$ ../../parrot squaak.pbc
say "Squaak!";

which will print:
Squaak!
What's next?
This first episode of this tutorial is mainly an overview of what will be coming. Hopefully you now have a global idea of what the Parrot Compiler Tools are, and how they can be used to build a compiler targeting Parrot. If you want to check out some serious usage of the PCT, check out Rakudo (Perl 6 on Parrot) in languages/perl6 or Pynie (Python on Parrot) in languages/pynie.

The next episodes will focus on the step-by-step implementation of our language, including the following topics:
  • structure of PCT-based compilers
  • using PGE rules to define the language grammar
  • implementing operator precedence using an operator precedence table
  • using NQP to write embedded parse actions
  • implementing language library routines
In the mean time, experiment for yourself. You are welcome to join us on IRC (see the References section for details). Any feedback on this tutorial is appreciated.

Exercises
The exercises are provided at the end of each episode of this tutorial. In order to keep the length of this tutorial somewhat acceptable, not everything can be discussed in full detail. The answers and/or solutions to these exercises will be posted several days after the episode.

Advanced interactive mode.
Launch your favorite editor and look at the file squaak.pir in the directory languages/squaak. This file contains the main function (entry point) of the compiler. The class HLLCcompiler defines methods to set a command-line banner and prompt for your compiler when it is running in interactive mode. For instance, when you run Python in interactive mode, you'll see:
Python 2.5.1 (r251:54863, Apr 18 2007, 08:51:08) [MSC v.1310 32 bit (Intel)] on win32 Type "help", "copyright", "credits" or "license" for more information.
or something similar (depending on your Python installation and version). This text is called the command line banner. And while running in interactive mode, each line will start with:
>>>
which is called a prompt. For Squaak, we'd like to see the following when running in interactive mode (of course you can change this according to your personal taste):
$ ../../parrot squaak.pbc
Squaak for Parrot VM.

>
Add code to the file squaak.pir to achieve this.
Hint 1: look in the subroutine onload.
Hint 2: Note that only double-quoted strings in PIR can interpret escape-characters such as '\n'.

References
  • Parrot mailing list: parrot-porters@perl.org
  • IRC: join #parrot on irc.perl.org
  • Getting started with PCT: docs/pct/gettingstarted.pod
  • Parrot Abstract Syntax Tree (PAST): docs/pct/past_building_blocks.pod
  • Operator Precedence Parsing with PCT: docs/pct/pct_optable_guide.pod
  • Perl 6/PGE rules syntax: Synopsis 5
License
The source code in this tutorial has been released by the author into the public domain. Where this is not possible by law, the author grants license to use this file for any reason without any rights reserved, and with no warranty express or implied or fitness for a particular purpose.

8 comments:

sjansen said...

Wow, thanks! I look forward to more posts like this.

Any chance you could tweak your layout to improve printing? Unfortunately, your current layout makes most of the content unprintable.

kjs said...

I don't know how to tweak the layout, but I think the best thing to do is a copy/paste of the text into a word processor, and print it from there.

AkiRoss' said...

Is this tutorial going to be inserted in the parrot/docs/ ?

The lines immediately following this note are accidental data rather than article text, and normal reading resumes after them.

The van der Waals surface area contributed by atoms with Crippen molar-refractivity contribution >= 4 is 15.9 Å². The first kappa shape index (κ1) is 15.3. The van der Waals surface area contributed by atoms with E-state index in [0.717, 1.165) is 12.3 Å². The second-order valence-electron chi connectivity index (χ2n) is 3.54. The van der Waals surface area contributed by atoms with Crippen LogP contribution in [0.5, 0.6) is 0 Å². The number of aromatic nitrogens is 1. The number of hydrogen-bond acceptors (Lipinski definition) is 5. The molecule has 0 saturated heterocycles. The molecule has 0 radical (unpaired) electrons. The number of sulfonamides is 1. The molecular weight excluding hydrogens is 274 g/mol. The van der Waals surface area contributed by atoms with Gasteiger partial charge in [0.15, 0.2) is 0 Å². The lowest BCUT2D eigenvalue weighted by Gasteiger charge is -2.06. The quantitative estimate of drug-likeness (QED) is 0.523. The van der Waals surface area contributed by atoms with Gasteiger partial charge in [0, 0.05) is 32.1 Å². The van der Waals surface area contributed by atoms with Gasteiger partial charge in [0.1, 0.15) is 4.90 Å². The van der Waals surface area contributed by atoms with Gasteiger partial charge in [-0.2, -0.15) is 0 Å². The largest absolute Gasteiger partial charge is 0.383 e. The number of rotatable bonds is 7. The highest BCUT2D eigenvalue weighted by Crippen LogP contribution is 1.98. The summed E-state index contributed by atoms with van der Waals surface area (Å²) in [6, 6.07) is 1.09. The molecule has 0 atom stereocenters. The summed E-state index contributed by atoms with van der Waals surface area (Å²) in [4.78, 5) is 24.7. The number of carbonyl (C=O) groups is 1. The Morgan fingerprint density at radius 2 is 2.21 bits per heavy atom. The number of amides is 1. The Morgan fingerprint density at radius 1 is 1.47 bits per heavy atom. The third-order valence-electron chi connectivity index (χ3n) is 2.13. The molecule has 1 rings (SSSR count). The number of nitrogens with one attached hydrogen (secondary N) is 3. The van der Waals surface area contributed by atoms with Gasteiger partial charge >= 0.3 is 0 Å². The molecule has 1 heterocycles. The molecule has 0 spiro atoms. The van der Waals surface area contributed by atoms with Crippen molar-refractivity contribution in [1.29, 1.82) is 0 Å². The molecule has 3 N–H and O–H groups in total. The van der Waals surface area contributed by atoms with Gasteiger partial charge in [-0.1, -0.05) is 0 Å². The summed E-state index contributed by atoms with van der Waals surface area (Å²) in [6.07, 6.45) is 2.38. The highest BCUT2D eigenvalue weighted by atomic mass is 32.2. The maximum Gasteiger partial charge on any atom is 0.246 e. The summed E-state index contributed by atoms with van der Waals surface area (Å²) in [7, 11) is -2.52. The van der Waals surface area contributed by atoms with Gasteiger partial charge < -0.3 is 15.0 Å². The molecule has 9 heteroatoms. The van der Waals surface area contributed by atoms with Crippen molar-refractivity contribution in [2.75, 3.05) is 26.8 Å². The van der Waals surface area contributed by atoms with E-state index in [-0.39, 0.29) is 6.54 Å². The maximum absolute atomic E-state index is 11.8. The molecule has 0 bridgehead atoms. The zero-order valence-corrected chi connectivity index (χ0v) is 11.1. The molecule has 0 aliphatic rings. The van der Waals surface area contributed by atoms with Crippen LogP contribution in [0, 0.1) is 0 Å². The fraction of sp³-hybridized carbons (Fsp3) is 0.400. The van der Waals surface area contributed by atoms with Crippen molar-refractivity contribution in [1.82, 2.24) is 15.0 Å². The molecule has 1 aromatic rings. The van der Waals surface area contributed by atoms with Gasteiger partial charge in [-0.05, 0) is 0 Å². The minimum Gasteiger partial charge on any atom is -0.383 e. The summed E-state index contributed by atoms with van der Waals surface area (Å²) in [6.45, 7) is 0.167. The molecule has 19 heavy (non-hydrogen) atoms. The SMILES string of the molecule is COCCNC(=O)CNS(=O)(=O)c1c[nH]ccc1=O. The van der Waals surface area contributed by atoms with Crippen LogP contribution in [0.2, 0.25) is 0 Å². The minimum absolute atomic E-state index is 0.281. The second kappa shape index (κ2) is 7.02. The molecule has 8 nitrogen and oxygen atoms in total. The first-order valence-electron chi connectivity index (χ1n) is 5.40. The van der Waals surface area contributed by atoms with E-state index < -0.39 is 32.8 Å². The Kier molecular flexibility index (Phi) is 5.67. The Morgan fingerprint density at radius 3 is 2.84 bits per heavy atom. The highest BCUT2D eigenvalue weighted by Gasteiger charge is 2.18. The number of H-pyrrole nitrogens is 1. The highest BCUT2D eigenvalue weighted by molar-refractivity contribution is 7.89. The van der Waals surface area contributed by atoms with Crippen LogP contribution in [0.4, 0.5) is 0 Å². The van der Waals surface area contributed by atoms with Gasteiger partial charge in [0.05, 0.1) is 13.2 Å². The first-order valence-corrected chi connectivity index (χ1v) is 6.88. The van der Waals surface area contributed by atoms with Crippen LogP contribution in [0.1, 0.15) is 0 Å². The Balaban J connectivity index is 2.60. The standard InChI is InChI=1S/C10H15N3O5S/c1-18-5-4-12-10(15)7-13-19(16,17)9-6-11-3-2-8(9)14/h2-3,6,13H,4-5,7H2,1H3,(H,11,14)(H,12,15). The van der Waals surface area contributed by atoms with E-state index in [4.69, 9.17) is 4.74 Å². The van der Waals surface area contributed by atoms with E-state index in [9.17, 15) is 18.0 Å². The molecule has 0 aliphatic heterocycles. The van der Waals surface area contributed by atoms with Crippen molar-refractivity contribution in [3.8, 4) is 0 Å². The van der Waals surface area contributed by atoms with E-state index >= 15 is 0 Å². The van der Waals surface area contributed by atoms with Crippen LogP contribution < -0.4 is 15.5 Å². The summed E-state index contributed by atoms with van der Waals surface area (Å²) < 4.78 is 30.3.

Anyway thanks, very interesting tutorial :)

Aran said...

on my computer there was no makefile in the squaak folder after calling perl tools/dev/mk_language_shell.pl Squaak
languages/squaak. the solution was to call perl Configure.pl again (from the parrot folder).

Taweth said...

It seems that recent changes have altered the behaviour of the mk_language_shell script. If anyone else finds themselves without a Makefile once they run this, the fix is to run the command without the path on the end (eg: "perl tools/dev/mk_language_shell.pl Squaak")

Chris said...

Thanks for the tutorial. I also didn't have a Makefile. Running Parrot's Configure.pl script worked but only after adding "monkey" (I am using the name instead of squaak) to a data structure in config/gen/languages.pm. Someone in #parrot also mentioned that for "full integration" (whatever that means) of a language edits need to be made to several files, "languages/LANGUAGES_STATUS.pod, config/gen/makefiles/languages.in, config/gen/languages.pm, out of my head".

Another thing is that it wasn't easy for me to find documentation on the HLLCompiler object. I finally found it (partially documented) in docs/pdds/draft/pdd29_compiler_tools.pod

PantherSE said...

I tried the episode 1 tutorial and in the "make test" I got the following output. I initially did perl tools/dev/mk_languages_shell.pl Aescla languages/aescla (I want my own directory). Then after I read the comments to get a Makefile, I followed aran's comment, which gave me the Makefile; but running make test get's the following error:

../../parrot /Users/mendozak/code_test/parrot_vm/parrot/runtime/parrot/library/PGE/Perl6Grammar.pbc \
--output=src/gen_grammar.pir \
src/parser/grammar.pg \
src/parser/grammar-oper.pg \

../../parrot /Users/mendozak/code_test/parrot_vm/parrot/compilers/nqp/nqp.pbc --output=src/gen_actions.pir \
--target=pir src/parser/actions.pm
perl -MExtUtils::Command -e cat src/builtins/say.pir >src/gen_builtins.pir
../../parrot -o aescla.pbc aescla.pir
perl t/harness
t/00-sanity....error:imcc:syntax error, unexpected PREG, expecting '(' ('$P12')
in file 'EVAL_1' line 11
error:imcc:syntax error, unexpected ')' (')')
in file 'EVAL_1' line 12
Could not find non-existent sub n_add
current instr.: '_block11' pc 45 (EVAL_1:11)
called from Sub 'parrot;PCT;HLLCompiler;eval' pc 864 (src/PCT/HLLCompiler.pir:498)
called from Sub 'parrot;PCT;HLLCompiler;evalfiles' pc 1138 (src/PCT/HLLCompiler.pir:627)
called from Sub 'parrot;PCT;HLLCompiler;command_line' pc 1317 (src/PCT/HLLCompiler.pir:716)
called from Sub 'parrot;Aescla;Compiler;main' pc 58 (aescla.pir:49)
t/00-sanity....dubious
Test returned status 1 (wstat 256, 0x100)
DIED. FAILED test 3
Failed 1/3 tests, 66.67% okay
Failed Test Stat Wstat Total Fail Failed List of Failed
-------------------------------------------------------------------------------
t/00-sanity.t 1 256 3 2 66.67% 3
Failed 1/1 test scripts, 0.00% okay. 1/3 subtests failed, 66.67% okay.
BEGIN failed--compilation aborted at t/harness line 12.
gmake: *** [test] Error 1

wayland said...

A user on #parrot had a problem that he fixed by changing the part of the parrot installation process where you run "make install" to "make install-dev".